When displaying data near the poles, the choice of map projection is very important. Displaying a 3D object in a 2D screen is always problematic, and involves compromises in either accuracy, practicality or legibility. The standard Mercator projection, as used in the majority of maps seen on a day-to-day basis, stretches the polar regions to infinity. Greenland looks enormous on this map, yet it is actually just smaller than the Democratic Republic of the Congo, and only one quarter of the area of Brazil. To get around this problem, other map projections are available.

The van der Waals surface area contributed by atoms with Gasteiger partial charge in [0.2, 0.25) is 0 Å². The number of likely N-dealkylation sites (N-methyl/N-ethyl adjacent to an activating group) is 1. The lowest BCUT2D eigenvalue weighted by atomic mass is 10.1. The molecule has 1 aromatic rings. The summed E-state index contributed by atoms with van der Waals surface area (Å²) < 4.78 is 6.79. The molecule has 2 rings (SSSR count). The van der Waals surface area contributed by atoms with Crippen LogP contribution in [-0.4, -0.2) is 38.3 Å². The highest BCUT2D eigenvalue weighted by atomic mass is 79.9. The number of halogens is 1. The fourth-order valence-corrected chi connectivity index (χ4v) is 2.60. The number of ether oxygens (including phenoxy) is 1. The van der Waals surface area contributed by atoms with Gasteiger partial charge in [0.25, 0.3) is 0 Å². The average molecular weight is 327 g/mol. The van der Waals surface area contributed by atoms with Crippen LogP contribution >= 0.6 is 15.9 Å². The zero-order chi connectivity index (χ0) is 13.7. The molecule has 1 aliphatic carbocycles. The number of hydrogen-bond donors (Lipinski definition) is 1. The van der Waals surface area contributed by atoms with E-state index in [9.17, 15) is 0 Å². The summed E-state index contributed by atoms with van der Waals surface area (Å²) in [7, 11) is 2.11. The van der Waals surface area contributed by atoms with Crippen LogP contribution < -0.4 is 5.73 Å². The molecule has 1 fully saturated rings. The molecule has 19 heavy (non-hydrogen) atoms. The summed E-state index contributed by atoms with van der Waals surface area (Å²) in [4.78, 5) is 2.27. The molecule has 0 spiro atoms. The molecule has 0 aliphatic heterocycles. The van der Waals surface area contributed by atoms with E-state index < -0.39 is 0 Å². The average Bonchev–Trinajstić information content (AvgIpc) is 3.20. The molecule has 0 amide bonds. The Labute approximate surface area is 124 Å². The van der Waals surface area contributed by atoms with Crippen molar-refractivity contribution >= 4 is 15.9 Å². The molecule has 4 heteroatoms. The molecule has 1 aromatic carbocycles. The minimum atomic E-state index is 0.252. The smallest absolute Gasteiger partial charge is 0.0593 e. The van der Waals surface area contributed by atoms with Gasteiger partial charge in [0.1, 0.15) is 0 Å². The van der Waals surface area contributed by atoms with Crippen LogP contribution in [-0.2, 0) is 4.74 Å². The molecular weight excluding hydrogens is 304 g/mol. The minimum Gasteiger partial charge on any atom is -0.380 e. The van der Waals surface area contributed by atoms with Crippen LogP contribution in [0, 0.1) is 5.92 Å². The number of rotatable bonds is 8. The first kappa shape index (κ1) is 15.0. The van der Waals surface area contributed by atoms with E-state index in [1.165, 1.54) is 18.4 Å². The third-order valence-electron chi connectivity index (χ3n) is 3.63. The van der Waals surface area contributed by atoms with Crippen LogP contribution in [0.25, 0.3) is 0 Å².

The projection I have chosen to use for maps of the Siberian permafrost is the Lambert Azimuthal Equal Area map. This projection adjusts shapes and distances in order to preserve the true area of each country. If you look at the full-size version of the map above (click it, or download here) then the view of the Arctic region is relatively consistent with the true layout as viewed from above, but there is an increasing amount of distortion as the distance from Siberia increases.
Look out for this projection in future posts!